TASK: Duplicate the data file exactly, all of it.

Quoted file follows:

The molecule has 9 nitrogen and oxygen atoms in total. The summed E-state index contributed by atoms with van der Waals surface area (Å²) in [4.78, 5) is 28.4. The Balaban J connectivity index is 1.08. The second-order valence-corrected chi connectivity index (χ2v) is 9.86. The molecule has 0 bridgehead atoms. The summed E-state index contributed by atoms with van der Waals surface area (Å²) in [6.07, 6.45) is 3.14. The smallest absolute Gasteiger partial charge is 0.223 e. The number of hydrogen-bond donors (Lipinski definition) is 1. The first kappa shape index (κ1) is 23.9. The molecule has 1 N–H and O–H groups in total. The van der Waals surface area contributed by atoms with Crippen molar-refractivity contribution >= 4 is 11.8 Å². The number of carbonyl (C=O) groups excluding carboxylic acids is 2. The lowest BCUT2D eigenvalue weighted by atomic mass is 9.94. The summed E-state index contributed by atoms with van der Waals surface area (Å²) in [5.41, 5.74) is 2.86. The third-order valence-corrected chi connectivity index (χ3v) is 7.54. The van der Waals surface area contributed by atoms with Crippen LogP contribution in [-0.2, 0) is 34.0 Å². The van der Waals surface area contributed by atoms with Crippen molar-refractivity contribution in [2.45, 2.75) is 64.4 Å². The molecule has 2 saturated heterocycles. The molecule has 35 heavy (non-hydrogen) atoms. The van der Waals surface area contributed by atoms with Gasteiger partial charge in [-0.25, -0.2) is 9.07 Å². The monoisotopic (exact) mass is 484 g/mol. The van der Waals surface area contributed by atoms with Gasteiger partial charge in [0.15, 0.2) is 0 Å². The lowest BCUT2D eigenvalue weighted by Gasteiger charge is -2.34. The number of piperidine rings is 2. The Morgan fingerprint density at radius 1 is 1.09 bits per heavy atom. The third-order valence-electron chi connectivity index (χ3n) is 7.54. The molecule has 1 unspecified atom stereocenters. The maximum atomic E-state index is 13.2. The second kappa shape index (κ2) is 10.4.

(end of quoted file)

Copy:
The molecule has 9 nitrogen and oxygen atoms in total. The summed E-state index contributed by atoms with van der Waals surface area (Å²) in [4.78, 5) is 28.4. The Balaban J connectivity index is 1.08. The second-order valence-corrected chi connectivity index (χ2v) is 9.86. The molecule has 0 bridgehead atoms. The summed E-state index contributed by atoms with van der Waals surface area (Å²) in [6.07, 6.45) is 3.14. The smallest absolute Gasteiger partial charge is 0.223 e. The number of hydrogen-bond donors (Lipinski definition) is 1. The first kappa shape index (κ1) is 23.9. The molecule has 1 N–H and O–H groups in total. The van der Waals surface area contributed by atoms with Crippen molar-refractivity contribution >= 4 is 11.8 Å². The number of carbonyl (C=O) groups excluding carboxylic acids is 2. The lowest BCUT2D eigenvalue weighted by atomic mass is 9.94. The summed E-state index contributed by atoms with van der Waals surface area (Å²) in [5.41, 5.74) is 2.86. The third-order valence-corrected chi connectivity index (χ3v) is 7.54. The van der Waals surface area contributed by atoms with Crippen LogP contribution in [-0.2, 0) is 34.0 Å². The van der Waals surface area contributed by atoms with Crippen molar-refractivity contribution in [2.45, 2.75) is 64.4 Å². The molecule has 2 saturated heterocycles. The molecule has 35 heavy (non-hydrogen) atoms. The van der Waals surface area contributed by atoms with Gasteiger partial charge in [-0.25, -0.2) is 9.07 Å². The monoisotopic (exact) mass is 484 g/mol. The van der Waals surface area contributed by atoms with Gasteiger partial charge in [0.15, 0.2) is 0 Å². The lowest BCUT2D eigenvalue weighted by Gasteiger charge is -2.34. The number of piperidine rings is 2. The Morgan fingerprint density at radius 1 is 1.09 bits per heavy atom. The third-order valence-electron chi connectivity index (χ3n) is 7.54. The molecule has 1 unspecified atom stereocenters. The maximum atomic E-state index is 13.2. The second kappa shape index (κ2) is 10.4.